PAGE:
The figures appear to be concerning, especially when compared to China, which has more than 73,000 recoveries out of 81,000 cases – an 89% recovery rate. And Italy, which has more than 63,000 infections and 7,400 recoveries – a 12% recovery rate, according to The Telegraph.
But “in reality, these figures aren’t as alarming as they seem”, says the paper. “Early estimates suggest patients recover around 10 days after first falling ill, so it will still be another couple of weeks before our recovery rate begins to increase, as patients begin to improve.”
This pattern is seen in Italy and China, both of which are ahead of the UK in their outbreak progression.
Paul Hunter, professor in medicine at UEA, believes when we come towards the end of the outbreak peak, there won’t be a “big difference” in recovery rates between countries.
“If we start to flatten Boris’s sombrero we could see that recovery rate as a percentage rising sooner,” he said.
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What is it like to recover from coronavirus?
“There’s something called post-intensive care syndrome, which is very, very well recognised. So patients who are critically ill have had the stuffing knocked out of them and it can take actually weeks or sometimes even months to fully recover,” says Mervyn Singer.
It is generally accepted that the more unwell a person is, the longer it takes them to recover. But even young, healthy people who have not been ventilated suffer after leaving hospital.
Faiz Ilyas, 24, was discharged from Bradford Royal Infirmary last week after eight days, including five in the hospital’s ICU. He was not on a ventilator, but told The Guardian: “When I get up and go to the bathroom or go to the garden, especially when I have a shower, I get really breathless afterwards. The doctors gave me exercises to utilise the whole of my lungs. They didn’t give me any timeframe [for getting better].”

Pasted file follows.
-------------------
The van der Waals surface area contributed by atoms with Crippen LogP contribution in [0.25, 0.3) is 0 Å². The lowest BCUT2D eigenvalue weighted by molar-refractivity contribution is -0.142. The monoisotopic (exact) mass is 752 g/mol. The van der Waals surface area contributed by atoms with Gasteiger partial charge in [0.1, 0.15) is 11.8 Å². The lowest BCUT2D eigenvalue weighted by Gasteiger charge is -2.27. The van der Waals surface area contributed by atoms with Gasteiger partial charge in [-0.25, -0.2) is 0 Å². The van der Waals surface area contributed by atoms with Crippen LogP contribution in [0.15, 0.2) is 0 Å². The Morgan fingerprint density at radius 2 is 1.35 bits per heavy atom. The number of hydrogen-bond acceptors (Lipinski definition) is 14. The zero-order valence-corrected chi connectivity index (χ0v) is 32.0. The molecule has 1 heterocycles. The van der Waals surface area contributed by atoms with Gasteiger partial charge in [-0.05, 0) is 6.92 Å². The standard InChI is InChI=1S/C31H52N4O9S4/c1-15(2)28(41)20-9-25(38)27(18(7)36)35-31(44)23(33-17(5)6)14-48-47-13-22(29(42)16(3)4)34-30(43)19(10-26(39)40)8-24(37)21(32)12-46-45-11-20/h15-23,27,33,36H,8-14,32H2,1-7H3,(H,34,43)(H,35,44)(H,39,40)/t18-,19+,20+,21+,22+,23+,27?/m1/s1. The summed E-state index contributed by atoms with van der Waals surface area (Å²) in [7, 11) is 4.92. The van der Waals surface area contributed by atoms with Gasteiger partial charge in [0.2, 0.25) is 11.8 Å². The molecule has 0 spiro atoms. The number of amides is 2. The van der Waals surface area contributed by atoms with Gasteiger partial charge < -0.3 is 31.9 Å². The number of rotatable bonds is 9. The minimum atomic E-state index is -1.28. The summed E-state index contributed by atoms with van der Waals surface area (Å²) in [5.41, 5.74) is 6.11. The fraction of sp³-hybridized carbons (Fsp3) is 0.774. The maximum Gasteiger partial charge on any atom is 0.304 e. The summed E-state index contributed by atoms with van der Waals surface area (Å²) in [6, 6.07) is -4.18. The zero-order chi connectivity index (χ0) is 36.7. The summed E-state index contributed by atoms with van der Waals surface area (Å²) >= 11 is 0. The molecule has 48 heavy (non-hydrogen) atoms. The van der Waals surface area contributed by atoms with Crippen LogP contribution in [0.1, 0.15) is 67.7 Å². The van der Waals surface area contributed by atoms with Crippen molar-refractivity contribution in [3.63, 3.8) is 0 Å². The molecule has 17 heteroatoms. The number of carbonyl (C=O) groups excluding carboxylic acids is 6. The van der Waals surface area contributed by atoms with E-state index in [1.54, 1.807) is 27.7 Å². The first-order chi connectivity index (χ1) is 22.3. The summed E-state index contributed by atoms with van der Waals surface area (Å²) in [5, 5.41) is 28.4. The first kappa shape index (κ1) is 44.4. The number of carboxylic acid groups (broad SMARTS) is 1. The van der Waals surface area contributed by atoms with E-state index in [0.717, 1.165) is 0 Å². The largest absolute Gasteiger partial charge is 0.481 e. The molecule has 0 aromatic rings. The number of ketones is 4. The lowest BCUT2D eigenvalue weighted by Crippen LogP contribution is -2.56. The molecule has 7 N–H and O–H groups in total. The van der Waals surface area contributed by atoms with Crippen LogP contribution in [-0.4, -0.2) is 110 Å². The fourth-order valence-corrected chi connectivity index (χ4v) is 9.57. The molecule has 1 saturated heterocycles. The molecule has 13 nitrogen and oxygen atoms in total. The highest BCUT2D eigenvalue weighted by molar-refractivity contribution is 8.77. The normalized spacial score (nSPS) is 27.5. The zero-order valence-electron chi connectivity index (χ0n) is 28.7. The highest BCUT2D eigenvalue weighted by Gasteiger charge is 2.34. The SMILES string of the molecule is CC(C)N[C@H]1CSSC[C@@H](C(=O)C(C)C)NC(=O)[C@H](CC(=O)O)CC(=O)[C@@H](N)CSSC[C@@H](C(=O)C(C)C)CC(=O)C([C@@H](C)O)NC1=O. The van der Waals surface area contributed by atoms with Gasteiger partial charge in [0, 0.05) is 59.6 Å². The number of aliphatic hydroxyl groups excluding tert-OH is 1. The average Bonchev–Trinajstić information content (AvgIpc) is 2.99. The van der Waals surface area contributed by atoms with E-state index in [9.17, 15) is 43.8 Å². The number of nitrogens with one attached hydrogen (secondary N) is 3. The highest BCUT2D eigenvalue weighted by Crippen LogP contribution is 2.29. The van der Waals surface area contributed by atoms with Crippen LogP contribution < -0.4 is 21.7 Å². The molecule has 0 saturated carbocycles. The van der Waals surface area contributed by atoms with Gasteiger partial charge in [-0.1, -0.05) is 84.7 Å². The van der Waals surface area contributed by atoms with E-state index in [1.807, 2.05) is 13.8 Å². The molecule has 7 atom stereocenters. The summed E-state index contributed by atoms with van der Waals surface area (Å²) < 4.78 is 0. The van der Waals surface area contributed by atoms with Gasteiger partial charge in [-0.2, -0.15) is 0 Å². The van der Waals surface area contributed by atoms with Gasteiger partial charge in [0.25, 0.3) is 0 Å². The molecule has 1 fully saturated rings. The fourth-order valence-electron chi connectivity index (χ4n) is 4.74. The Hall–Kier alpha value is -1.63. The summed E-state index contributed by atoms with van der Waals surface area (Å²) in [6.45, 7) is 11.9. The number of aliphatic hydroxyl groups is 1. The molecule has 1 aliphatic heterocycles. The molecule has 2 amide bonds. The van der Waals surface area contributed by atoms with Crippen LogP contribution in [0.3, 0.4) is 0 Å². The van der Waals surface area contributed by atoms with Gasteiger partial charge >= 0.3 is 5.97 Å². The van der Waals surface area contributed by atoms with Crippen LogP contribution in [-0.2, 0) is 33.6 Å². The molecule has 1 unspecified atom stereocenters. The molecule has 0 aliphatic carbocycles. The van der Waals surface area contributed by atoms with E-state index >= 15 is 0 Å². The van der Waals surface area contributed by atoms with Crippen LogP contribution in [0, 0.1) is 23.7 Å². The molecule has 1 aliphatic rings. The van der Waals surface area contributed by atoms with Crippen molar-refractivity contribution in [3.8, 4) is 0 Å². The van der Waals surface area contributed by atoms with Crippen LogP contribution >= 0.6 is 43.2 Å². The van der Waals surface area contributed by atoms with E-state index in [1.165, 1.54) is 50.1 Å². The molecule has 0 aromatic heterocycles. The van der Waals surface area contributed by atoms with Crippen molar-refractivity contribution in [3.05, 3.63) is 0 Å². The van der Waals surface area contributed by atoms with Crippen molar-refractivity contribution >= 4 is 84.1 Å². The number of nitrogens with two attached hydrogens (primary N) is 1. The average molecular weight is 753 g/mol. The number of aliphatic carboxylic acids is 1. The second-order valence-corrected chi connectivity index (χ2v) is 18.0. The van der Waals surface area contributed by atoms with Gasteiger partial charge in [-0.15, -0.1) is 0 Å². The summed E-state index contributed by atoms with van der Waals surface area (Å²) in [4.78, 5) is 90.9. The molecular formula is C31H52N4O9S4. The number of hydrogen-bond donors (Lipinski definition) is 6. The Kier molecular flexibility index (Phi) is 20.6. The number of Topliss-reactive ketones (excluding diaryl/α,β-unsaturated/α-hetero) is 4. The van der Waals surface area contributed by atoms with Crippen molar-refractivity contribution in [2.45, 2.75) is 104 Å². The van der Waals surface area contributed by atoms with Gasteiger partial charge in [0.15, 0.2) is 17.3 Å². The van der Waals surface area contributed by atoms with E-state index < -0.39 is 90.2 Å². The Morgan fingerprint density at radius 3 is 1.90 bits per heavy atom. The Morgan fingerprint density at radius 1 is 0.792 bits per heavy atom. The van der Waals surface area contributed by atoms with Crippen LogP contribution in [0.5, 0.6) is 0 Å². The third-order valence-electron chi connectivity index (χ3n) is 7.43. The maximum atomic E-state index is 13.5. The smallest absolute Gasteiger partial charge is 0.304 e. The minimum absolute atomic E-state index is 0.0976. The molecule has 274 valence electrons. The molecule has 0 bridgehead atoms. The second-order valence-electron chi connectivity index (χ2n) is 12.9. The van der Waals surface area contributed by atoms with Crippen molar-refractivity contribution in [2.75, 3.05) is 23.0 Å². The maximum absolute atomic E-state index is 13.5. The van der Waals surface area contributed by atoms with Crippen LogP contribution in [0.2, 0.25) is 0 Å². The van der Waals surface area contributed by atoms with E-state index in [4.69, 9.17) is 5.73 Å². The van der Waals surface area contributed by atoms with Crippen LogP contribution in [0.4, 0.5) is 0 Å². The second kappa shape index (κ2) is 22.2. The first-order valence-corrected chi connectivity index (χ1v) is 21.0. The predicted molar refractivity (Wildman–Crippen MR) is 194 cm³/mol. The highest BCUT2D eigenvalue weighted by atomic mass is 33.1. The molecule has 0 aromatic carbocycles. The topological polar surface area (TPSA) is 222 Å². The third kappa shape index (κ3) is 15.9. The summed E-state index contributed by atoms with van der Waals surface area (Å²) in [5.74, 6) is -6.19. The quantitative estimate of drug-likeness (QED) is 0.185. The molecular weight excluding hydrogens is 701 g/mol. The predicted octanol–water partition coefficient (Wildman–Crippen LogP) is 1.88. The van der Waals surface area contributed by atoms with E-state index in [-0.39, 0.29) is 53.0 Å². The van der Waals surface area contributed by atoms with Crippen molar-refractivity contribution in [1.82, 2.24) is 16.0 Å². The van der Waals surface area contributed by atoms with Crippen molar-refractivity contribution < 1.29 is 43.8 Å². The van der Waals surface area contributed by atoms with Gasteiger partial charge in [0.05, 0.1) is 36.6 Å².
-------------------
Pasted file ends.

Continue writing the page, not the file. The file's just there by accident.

Other factors such as muscle wastage and weight loss play a part when a patient has been in ICU.
Dr David Hepburn, an intensive care consultant at the Royal Gwent Hospital in Newport, wrote on Twitter: “If you end up on ITU [intensive therapy unit] it’s a life-changing experience. It carries a huge cost even if you do get better. As our patients wake up, they are so weak they can’t sit unaided, many can’t lift their arms off the bed due to profound weakness. They need to be taught to walk again, breathe again, and have problems with speech and swallowing.”
And an underestimated effect of being in ICU is the psychological impact. Illnesses from depression to post-traumatic stress disorder (PTSD) are associated with time spent in an ICU.
Patients can suffer hallucinations coming out of sedation, which can cause upsetting flashbacks at a later date, says the Guardian.
“They get better in time but it may take a year and needs an army of physiotherapy, speech and language, psychology and nursing staff to facilitate this,” said Hepburn. “The few weeks on a ventilator are a small footnote in the whole process.”